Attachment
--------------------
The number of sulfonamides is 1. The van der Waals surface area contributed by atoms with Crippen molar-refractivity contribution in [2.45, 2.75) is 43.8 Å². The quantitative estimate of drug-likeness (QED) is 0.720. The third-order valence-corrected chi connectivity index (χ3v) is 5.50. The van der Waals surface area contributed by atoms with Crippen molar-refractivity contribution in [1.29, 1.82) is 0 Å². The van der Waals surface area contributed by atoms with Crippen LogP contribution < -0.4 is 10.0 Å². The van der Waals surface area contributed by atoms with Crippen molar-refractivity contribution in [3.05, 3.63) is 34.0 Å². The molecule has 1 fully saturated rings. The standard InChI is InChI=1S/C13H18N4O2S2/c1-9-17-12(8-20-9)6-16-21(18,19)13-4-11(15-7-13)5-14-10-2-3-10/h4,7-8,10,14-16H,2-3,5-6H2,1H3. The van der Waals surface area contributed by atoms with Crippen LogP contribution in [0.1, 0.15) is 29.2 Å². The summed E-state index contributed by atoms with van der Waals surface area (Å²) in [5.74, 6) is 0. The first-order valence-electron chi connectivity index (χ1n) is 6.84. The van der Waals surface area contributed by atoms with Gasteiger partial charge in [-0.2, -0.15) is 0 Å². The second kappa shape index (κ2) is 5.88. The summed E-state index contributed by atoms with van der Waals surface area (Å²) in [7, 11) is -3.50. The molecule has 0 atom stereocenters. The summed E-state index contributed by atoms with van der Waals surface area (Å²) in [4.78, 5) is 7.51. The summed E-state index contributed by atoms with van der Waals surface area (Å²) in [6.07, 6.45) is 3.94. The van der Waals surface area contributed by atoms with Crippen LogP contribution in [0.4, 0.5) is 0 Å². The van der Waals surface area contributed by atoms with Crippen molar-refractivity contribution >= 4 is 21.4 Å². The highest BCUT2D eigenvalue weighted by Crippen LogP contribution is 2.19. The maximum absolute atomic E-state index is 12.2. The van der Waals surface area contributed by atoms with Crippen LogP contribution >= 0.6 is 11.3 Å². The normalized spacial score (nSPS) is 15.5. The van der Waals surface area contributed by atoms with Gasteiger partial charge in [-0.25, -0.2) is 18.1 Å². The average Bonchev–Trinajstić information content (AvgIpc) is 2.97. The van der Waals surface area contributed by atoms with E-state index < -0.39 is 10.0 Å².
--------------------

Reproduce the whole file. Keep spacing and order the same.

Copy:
The number of sulfonamides is 1. The van der Waals surface area contributed by atoms with Crippen molar-refractivity contribution in [2.45, 2.75) is 43.8 Å². The quantitative estimate of drug-likeness (QED) is 0.720. The third-order valence-corrected chi connectivity index (χ3v) is 5.50. The van der Waals surface area contributed by atoms with Crippen molar-refractivity contribution in [1.29, 1.82) is 0 Å². The van der Waals surface area contributed by atoms with Crippen LogP contribution < -0.4 is 10.0 Å². The van der Waals surface area contributed by atoms with Crippen molar-refractivity contribution in [3.05, 3.63) is 34.0 Å². The molecule has 1 fully saturated rings. The standard InChI is InChI=1S/C13H18N4O2S2/c1-9-17-12(8-20-9)6-16-21(18,19)13-4-11(15-7-13)5-14-10-2-3-10/h4,7-8,10,14-16H,2-3,5-6H2,1H3. The van der Waals surface area contributed by atoms with Crippen LogP contribution in [0.1, 0.15) is 29.2 Å². The summed E-state index contributed by atoms with van der Waals surface area (Å²) in [5.74, 6) is 0. The first-order valence-electron chi connectivity index (χ1n) is 6.84. The van der Waals surface area contributed by atoms with Gasteiger partial charge in [-0.2, -0.15) is 0 Å². The second kappa shape index (κ2) is 5.88. The summed E-state index contributed by atoms with van der Waals surface area (Å²) in [7, 11) is -3.50. The molecule has 0 atom stereocenters. The summed E-state index contributed by atoms with van der Waals surface area (Å²) in [4.78, 5) is 7.51. The summed E-state index contributed by atoms with van der Waals surface area (Å²) in [6.07, 6.45) is 3.94. The van der Waals surface area contributed by atoms with Crippen LogP contribution in [0.4, 0.5) is 0 Å². The van der Waals surface area contributed by atoms with Crippen molar-refractivity contribution >= 4 is 21.4 Å². The highest BCUT2D eigenvalue weighted by Crippen LogP contribution is 2.19. The maximum absolute atomic E-state index is 12.2. The van der Waals surface area contributed by atoms with Crippen LogP contribution >= 0.6 is 11.3 Å². The normalized spacial score (nSPS) is 15.5. The van der Waals surface area contributed by atoms with Gasteiger partial charge in [-0.25, -0.2) is 18.1 Å². The average Bonchev–Trinajstić information content (AvgIpc) is 2.97. The van der Waals surface area contributed by atoms with E-state index < -0.39 is 10.0 Å².